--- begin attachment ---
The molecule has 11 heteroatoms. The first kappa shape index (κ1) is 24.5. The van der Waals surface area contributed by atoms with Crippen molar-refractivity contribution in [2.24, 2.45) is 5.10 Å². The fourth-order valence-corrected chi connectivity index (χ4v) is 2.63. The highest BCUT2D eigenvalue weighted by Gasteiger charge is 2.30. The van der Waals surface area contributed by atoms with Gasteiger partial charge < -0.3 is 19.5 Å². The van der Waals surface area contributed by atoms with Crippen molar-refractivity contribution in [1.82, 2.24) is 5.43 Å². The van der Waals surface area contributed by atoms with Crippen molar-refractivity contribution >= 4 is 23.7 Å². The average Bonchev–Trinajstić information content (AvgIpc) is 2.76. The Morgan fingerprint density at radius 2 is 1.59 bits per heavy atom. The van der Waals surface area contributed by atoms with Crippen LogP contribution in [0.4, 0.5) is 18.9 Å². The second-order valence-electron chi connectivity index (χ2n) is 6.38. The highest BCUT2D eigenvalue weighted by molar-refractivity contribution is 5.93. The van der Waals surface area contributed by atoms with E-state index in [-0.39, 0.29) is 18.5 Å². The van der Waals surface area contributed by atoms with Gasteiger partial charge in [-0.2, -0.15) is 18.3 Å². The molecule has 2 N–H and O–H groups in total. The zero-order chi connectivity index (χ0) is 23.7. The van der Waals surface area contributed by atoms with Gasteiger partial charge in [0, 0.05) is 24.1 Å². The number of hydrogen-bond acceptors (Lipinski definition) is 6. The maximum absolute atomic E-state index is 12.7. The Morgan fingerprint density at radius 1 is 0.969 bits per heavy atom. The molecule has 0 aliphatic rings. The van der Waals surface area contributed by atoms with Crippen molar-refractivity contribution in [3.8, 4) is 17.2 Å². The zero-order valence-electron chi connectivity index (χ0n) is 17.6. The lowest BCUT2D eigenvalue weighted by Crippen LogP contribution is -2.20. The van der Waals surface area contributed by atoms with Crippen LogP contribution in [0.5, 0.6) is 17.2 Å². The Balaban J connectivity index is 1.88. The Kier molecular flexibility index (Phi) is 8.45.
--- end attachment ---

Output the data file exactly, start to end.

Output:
The molecule has 11 heteroatoms. The first kappa shape index (κ1) is 24.5. The van der Waals surface area contributed by atoms with Crippen molar-refractivity contribution in [2.24, 2.45) is 5.10 Å². The fourth-order valence-corrected chi connectivity index (χ4v) is 2.63. The highest BCUT2D eigenvalue weighted by Gasteiger charge is 2.30. The van der Waals surface area contributed by atoms with Gasteiger partial charge < -0.3 is 19.5 Å². The van der Waals surface area contributed by atoms with Crippen molar-refractivity contribution in [1.82, 2.24) is 5.43 Å². The van der Waals surface area contributed by atoms with Crippen molar-refractivity contribution >= 4 is 23.7 Å². The average Bonchev–Trinajstić information content (AvgIpc) is 2.76. The Morgan fingerprint density at radius 2 is 1.59 bits per heavy atom. The van der Waals surface area contributed by atoms with Crippen LogP contribution in [0.4, 0.5) is 18.9 Å². The second-order valence-electron chi connectivity index (χ2n) is 6.38. The highest BCUT2D eigenvalue weighted by molar-refractivity contribution is 5.93. The van der Waals surface area contributed by atoms with E-state index in [-0.39, 0.29) is 18.5 Å². The van der Waals surface area contributed by atoms with Gasteiger partial charge in [-0.2, -0.15) is 18.3 Å². The molecule has 2 N–H and O–H groups in total. The zero-order chi connectivity index (χ0) is 23.7. The van der Waals surface area contributed by atoms with Gasteiger partial charge in [0, 0.05) is 24.1 Å². The number of hydrogen-bond acceptors (Lipinski definition) is 6. The maximum absolute atomic E-state index is 12.7. The Morgan fingerprint density at radius 1 is 0.969 bits per heavy atom. The molecule has 0 aliphatic rings. The van der Waals surface area contributed by atoms with Crippen molar-refractivity contribution in [3.8, 4) is 17.2 Å². The zero-order valence-electron chi connectivity index (χ0n) is 17.6. The lowest BCUT2D eigenvalue weighted by Crippen LogP contribution is -2.20. The van der Waals surface area contributed by atoms with Crippen LogP contribution in [0.5, 0.6) is 17.2 Å². The Balaban J connectivity index is 1.88. The Kier molecular flexibility index (Phi) is 8.45.